highlighted some research that suggests that business schools are misguided in preferring (or even requiring) applicants with at least several years of work experience. This admissions preference, the researchers claim, actually does MBAs a disservice.Bloomberg Businessweek recently
The argument goes something like this: Since business school significantly boosts most graduates’ pay (comparing their pre- and post-business school bae salaries), then delaying business school will only negatively impact one’s lifetime earnings. If business school helps someone earn more money, then young professionals should attend business school as early in their careers as possible. Several more years of MBA-grade pay will only help make someone better off in the long run.
On the surface, this certainly appears to be true. Heck, ask any five-year-old if they want a dollar now or next week, and they’ll show you that they understand the the time value of money. But one key assumption in all of this is that all MBA grads are the same coming out of top MBA programs, no matter what they did, or how long they did it, before entering business school. Anyone who has gone through job recruiting in business school can tell you that this is not the case. Even Harvard and Stanford grads can have a hard time landing jobs if they lack the polish that recruiters look for.
As the Bloomberg Businessweek article states, job recruiters want grads with a bit of experience (“and are willing to pay for it,” the article adds). The customer is always right, and for business schools, the customers are the companies that come and hire their graduates. The last thing a recruiter wants is an MBA grad who has barely done anything in his life but expects to be paid as much as his fellow grads who are a few years older and already have built impressive careers. The latter is a sure bet… Which one do you think recruiters are going to bet on?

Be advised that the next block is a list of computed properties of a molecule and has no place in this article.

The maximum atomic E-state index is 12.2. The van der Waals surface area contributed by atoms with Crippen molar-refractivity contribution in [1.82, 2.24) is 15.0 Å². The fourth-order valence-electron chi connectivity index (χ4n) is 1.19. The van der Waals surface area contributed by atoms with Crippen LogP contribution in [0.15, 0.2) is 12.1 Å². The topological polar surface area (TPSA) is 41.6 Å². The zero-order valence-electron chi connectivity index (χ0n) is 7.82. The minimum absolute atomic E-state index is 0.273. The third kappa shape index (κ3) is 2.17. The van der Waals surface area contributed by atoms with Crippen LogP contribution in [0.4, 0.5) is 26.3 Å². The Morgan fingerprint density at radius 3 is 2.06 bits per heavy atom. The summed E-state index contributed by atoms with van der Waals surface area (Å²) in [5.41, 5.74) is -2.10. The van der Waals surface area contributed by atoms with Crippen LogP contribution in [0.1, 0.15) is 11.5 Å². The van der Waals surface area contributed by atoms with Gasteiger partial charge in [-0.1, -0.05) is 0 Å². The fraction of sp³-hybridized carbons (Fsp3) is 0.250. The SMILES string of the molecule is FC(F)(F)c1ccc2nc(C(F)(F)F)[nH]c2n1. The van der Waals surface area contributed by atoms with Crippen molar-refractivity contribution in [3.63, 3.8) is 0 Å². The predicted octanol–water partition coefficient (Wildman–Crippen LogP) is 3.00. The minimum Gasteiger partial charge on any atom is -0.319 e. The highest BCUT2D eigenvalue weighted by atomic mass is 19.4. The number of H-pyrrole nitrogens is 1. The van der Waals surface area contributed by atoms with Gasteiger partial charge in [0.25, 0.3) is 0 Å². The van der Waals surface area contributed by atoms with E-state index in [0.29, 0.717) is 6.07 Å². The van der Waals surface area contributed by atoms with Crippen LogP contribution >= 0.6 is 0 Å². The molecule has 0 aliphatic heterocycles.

This doesn’t seem to be a big problem yet, since some business schools are moving toward recruiting and accepting younger applicants, and (as far as we know) not many employers are squawking yet. But, we do think that producing more seasoned grads could become a competitive advantage for some top programs if others move toward making their classes younger. Think of the pitch: “Why hire a 24-year-old who’s done nothing for $125,000 a year, when you can hire a 28-year-old who’s already led teams and driven projects, for the same price?”
We also wonder if there are other, long-term effects of going to business school too early. The assumption embedded in the research is that a younger person will get the same salary as his more experienced peers when he earns his MBA, and that his earnings will grow at the same rate over the rest of his career. We don’t know that the latter assumption is wrong, but it’s not hard to imagine a scenario in which someone who’s not quite ready for business school ends up stunting his own career growth by going too soon. Could that “stunting effect” add up to a six-figure disadvantage over the next 40 year’s of someone’s career? It’s not hard to imagine such a scenario playing out.
We’re not dogmatic about applicants needing several years of full-time work experience before applying to business school. However, all things being equal, we still firmly believe that you will get more out of business school once you get at least a bit of a taste of how the real world works. You only get one chance to earn a top-tier MBA. You might be feeling impatient and you may want to get on with it, but do it right!
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Why Not Go Directly to Business School After College?
Posted on April 16, 2012, filed in: Business School